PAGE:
Selling a home below what is owed to the lender, also known as a short sale, may help a homeowner who has experienced a financial catastrophe or upside down on their property. The process does take some time to complete, and homeowners benefit significantly from hiring a professional to help with the short sale procedure.
What happens to a homeowner who pursues a short sale? Is the process akin to bankruptcy? Will engaging in a short sale make it hard to get a mortgage loan in the future? Is a short sale better than foreclosure?
Let’s learn about what happens to a homeowner when a short sale is approved by the lender and after the process is complete.
Release of Lien on the Home
In a nutshell, a short sale occurs when the bank agrees to accept less money than is owed on the mortgage. The process requires an application and paperwork, which are most easily submitted by a professional who is licensed and specializes in short sales or at times an experienced real estate agent.
When the bank approves a short sale, and the deal is finalized it removes the lien it places on the property, which otherwise prevents the homeowner from satisfying the debt. Once the short sale process starts, the seller can begin accepting offers on the home at an amount less than they owe on the mortgage loan subject to the lender’s approval.
The Lender requires an arm’s length process, which means no connection between seller and buyer (without disclosing). For such a process it is best to use a specialized short sales company. Further, an agent and a specialist help reduce the chance a homeowner may experience fraud during the sales process.
Unfortunately, homeowners who engage in short sales of their homes, as well as homeowners of distressed properties, encounter fraud far too often. Lenders in most cases will not allow such sales. A professional is trained to look out for signs of fraud and to avoid suspicious buyers during the short sale process.
Credit Report Consequences After a Short Sale
It is correct to assume that a short sale will prove less injurious to a credit report than a bankruptcy or the sale of their home as aa “foreclosed” property meaning “REO”. Should you sell your property for a short sale, a future lender will distinguish a record on your credit report was from a short sale however, an actual loss of your home through a foreclosure sale or a bankruptcy is reported as a public record.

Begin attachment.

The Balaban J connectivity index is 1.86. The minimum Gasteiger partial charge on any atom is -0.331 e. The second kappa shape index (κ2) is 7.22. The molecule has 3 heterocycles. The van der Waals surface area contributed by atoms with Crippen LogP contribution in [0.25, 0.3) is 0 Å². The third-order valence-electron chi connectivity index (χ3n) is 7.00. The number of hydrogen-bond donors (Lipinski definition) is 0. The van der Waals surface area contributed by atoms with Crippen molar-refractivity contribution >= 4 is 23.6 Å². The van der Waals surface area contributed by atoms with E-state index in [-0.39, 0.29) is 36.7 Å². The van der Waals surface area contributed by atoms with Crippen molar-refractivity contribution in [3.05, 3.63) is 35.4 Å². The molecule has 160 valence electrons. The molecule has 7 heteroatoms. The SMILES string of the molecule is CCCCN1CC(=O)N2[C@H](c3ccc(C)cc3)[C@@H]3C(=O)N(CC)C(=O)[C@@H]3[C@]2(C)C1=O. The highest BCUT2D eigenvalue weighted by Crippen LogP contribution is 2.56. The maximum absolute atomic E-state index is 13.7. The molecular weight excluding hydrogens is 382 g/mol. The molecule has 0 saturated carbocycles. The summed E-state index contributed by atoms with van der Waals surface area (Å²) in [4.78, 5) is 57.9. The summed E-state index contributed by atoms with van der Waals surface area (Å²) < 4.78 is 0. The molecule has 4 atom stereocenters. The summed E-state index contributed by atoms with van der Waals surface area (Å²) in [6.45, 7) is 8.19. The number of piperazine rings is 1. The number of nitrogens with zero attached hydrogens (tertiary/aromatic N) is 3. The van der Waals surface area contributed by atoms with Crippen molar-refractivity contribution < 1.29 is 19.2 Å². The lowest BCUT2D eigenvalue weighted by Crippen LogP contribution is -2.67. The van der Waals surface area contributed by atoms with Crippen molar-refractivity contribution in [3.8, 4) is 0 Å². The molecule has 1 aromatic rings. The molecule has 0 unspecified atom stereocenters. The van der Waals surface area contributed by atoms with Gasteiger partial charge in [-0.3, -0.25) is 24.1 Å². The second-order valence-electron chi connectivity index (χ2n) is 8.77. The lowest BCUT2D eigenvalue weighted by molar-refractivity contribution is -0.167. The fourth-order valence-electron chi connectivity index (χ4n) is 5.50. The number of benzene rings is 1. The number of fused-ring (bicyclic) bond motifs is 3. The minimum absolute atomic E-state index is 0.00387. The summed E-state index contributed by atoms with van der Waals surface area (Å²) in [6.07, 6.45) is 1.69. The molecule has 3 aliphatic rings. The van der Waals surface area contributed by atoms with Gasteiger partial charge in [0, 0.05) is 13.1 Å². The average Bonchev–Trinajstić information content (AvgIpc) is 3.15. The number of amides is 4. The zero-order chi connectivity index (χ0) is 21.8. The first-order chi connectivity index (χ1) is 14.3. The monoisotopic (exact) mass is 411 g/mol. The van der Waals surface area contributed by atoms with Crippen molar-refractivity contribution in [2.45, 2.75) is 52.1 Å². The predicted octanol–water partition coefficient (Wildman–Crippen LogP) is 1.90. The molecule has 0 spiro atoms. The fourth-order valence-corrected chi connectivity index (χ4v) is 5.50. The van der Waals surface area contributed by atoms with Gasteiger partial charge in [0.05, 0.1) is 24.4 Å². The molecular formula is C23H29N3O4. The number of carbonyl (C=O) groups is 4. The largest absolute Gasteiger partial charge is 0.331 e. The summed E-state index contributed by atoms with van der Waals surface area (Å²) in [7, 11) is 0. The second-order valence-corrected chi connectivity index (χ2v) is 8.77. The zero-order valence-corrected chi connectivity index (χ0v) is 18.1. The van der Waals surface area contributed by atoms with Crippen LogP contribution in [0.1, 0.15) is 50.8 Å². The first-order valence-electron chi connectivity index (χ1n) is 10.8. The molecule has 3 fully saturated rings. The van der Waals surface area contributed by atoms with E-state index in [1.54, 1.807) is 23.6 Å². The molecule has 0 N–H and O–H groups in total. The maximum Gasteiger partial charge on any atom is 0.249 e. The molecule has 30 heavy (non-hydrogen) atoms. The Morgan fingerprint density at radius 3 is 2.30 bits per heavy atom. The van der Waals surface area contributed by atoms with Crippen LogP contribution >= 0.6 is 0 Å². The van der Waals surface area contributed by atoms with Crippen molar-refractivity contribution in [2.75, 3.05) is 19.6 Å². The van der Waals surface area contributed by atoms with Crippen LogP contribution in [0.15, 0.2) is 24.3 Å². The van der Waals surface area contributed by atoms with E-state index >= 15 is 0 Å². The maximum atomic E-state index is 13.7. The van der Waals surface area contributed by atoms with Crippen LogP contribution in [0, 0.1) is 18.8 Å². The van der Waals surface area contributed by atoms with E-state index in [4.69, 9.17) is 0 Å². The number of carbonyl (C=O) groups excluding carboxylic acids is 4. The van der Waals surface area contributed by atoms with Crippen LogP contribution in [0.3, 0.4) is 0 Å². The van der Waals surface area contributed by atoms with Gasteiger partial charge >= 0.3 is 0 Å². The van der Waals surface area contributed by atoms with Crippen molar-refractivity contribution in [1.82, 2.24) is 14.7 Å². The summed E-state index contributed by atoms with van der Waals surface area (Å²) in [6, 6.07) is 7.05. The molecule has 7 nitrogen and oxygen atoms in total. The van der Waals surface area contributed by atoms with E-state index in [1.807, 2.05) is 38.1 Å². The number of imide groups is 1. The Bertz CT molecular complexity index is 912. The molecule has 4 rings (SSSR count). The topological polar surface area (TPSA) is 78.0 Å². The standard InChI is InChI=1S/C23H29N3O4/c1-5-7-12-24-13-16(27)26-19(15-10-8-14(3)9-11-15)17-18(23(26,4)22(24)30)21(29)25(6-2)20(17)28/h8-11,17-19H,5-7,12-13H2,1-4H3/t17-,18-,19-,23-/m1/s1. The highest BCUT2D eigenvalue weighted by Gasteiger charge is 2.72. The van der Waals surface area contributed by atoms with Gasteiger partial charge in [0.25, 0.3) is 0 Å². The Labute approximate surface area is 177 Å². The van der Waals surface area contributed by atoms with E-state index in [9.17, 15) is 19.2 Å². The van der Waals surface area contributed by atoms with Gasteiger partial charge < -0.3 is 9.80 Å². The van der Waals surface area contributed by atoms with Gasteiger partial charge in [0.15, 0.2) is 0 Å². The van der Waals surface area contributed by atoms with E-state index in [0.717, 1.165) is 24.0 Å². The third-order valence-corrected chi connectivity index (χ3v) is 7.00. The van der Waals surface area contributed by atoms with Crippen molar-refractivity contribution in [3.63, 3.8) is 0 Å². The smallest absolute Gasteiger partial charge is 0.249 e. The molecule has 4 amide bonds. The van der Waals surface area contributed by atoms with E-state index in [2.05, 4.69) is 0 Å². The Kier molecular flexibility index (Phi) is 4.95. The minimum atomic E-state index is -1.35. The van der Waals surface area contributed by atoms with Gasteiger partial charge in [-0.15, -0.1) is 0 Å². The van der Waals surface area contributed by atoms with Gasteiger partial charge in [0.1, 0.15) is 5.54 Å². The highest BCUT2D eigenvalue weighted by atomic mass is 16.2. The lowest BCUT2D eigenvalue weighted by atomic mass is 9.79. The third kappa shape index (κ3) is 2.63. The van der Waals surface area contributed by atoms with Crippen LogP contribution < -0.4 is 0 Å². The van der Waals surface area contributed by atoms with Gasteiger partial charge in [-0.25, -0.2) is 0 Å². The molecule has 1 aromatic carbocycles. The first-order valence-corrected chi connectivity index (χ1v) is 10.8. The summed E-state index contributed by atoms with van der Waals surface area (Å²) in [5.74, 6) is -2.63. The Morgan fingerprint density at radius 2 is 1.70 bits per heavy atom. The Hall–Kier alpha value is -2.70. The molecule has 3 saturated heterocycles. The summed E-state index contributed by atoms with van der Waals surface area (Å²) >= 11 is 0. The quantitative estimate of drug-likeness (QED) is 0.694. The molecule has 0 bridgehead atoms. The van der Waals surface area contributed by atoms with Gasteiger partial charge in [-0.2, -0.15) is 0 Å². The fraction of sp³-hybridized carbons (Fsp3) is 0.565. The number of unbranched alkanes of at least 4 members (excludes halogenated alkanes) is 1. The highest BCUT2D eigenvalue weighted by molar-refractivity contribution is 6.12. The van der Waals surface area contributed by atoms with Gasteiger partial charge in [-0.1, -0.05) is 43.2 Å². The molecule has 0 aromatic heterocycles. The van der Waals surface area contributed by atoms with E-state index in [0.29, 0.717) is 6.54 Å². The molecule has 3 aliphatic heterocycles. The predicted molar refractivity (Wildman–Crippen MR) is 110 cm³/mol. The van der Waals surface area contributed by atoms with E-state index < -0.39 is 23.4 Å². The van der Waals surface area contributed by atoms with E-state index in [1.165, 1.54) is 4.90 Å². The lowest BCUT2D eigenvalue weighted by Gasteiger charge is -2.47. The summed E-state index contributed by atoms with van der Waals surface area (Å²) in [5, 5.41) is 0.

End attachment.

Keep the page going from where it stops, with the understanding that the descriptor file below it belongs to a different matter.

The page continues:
When a lender approves a short sale, they agree to accept less money than is owed on the mortgage loan. A mortgage loan is a promise by the homeowner to pay back the loan under the terms and conditions of the mortgage. A short sale means the homeowner isn’t keeping their end of the bargain with their lender, but the lender accepted it.
Sellers may expect evidence of a short sale to remain on their credit report for a few years. At the same time, it is understood that you worked with the lender to find a solution versus losing the home in foreclosure.
Paying Off the Remaining Balance
Several factors come into play when it comes to whether a homeowner must repay the balance owed on their mortgage loan or whether that debt will be forgiven. In some cases, a mortgage company will forgive the balance still owed to them by the homeowner after the short sale process is complete. (Check with your accountant for the forgiveness of debt possible cost.)
In such circumstances, the seller might need to consider the tax ramifications of having a large debt forgiven. The federal government counts forgiven debt as income. In other cases (mostly in non-judicial states), the mortgage company or lender may pursue the seller for the unpaid balance. This will usually occur in one of two ways. The lender will ask the seller to sign a new promissory note indicating the seller will pay the remaining debt. In other cases, a lender will get approval to ask for the money at some point and will pursue collections at a later date.
In any case, it’s important that the seller understands completely what the lender may do after the sale so there are no future surprises, unexpected tax bills, or continued negative collections activity. The great negotiator in most cases will be able to negotiate no further money owed to the lender after the short sale.
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